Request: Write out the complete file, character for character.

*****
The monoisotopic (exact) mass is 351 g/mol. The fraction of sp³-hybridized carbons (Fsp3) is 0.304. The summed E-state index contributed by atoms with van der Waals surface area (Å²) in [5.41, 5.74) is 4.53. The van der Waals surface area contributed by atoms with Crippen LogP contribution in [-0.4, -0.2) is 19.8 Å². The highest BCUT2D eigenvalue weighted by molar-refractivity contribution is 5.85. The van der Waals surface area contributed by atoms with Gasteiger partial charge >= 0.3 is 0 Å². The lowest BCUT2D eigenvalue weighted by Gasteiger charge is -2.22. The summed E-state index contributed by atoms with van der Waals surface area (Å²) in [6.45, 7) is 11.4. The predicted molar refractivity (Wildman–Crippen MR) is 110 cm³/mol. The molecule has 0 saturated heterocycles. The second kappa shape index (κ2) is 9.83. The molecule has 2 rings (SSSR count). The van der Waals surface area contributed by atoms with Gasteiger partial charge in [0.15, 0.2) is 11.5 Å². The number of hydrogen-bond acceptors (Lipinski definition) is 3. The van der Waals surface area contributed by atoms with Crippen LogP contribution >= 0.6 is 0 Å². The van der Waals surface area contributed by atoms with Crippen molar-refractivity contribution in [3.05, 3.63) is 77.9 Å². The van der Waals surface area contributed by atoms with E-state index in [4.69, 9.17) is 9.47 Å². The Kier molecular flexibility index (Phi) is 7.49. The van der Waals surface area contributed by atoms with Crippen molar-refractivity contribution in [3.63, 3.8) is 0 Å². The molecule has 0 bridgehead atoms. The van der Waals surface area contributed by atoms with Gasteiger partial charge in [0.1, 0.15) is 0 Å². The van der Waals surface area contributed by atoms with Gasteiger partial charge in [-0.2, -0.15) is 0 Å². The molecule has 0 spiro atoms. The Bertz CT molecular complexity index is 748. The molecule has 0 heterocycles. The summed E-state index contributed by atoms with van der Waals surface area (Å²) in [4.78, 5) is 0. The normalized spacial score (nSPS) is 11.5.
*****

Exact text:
The monoisotopic (exact) mass is 351 g/mol. The fraction of sp³-hybridized carbons (Fsp3) is 0.304. The summed E-state index contributed by atoms with van der Waals surface area (Å²) in [5.41, 5.74) is 4.53. The van der Waals surface area contributed by atoms with Crippen LogP contribution in [-0.4, -0.2) is 19.8 Å². The highest BCUT2D eigenvalue weighted by molar-refractivity contribution is 5.85. The van der Waals surface area contributed by atoms with Gasteiger partial charge >= 0.3 is 0 Å². The lowest BCUT2D eigenvalue weighted by Gasteiger charge is -2.22. The summed E-state index contributed by atoms with van der Waals surface area (Å²) in [6.45, 7) is 11.4. The predicted molar refractivity (Wildman–Crippen MR) is 110 cm³/mol. The molecule has 0 saturated heterocycles. The second kappa shape index (κ2) is 9.83. The molecule has 2 rings (SSSR count). The van der Waals surface area contributed by atoms with Gasteiger partial charge in [0.15, 0.2) is 11.5 Å². The number of hydrogen-bond acceptors (Lipinski definition) is 3. The van der Waals surface area contributed by atoms with Crippen LogP contribution >= 0.6 is 0 Å². The van der Waals surface area contributed by atoms with Crippen molar-refractivity contribution in [3.05, 3.63) is 77.9 Å². The van der Waals surface area contributed by atoms with E-state index in [4.69, 9.17) is 9.47 Å². The Kier molecular flexibility index (Phi) is 7.49. The van der Waals surface area contributed by atoms with Crippen molar-refractivity contribution in [3.63, 3.8) is 0 Å². The molecule has 0 bridgehead atoms. The van der Waals surface area contributed by atoms with Gasteiger partial charge in [0.1, 0.15) is 0 Å². The van der Waals surface area contributed by atoms with Gasteiger partial charge in [-0.2, -0.15) is 0 Å². The molecule has 0 spiro atoms. The Bertz CT molecular complexity index is 748. The molecule has 0 heterocycles. The summed E-state index contributed by atoms with van der Waals surface area (Å²) in [4.78, 5) is 0. The normalized spacial score (nSPS) is 11.5.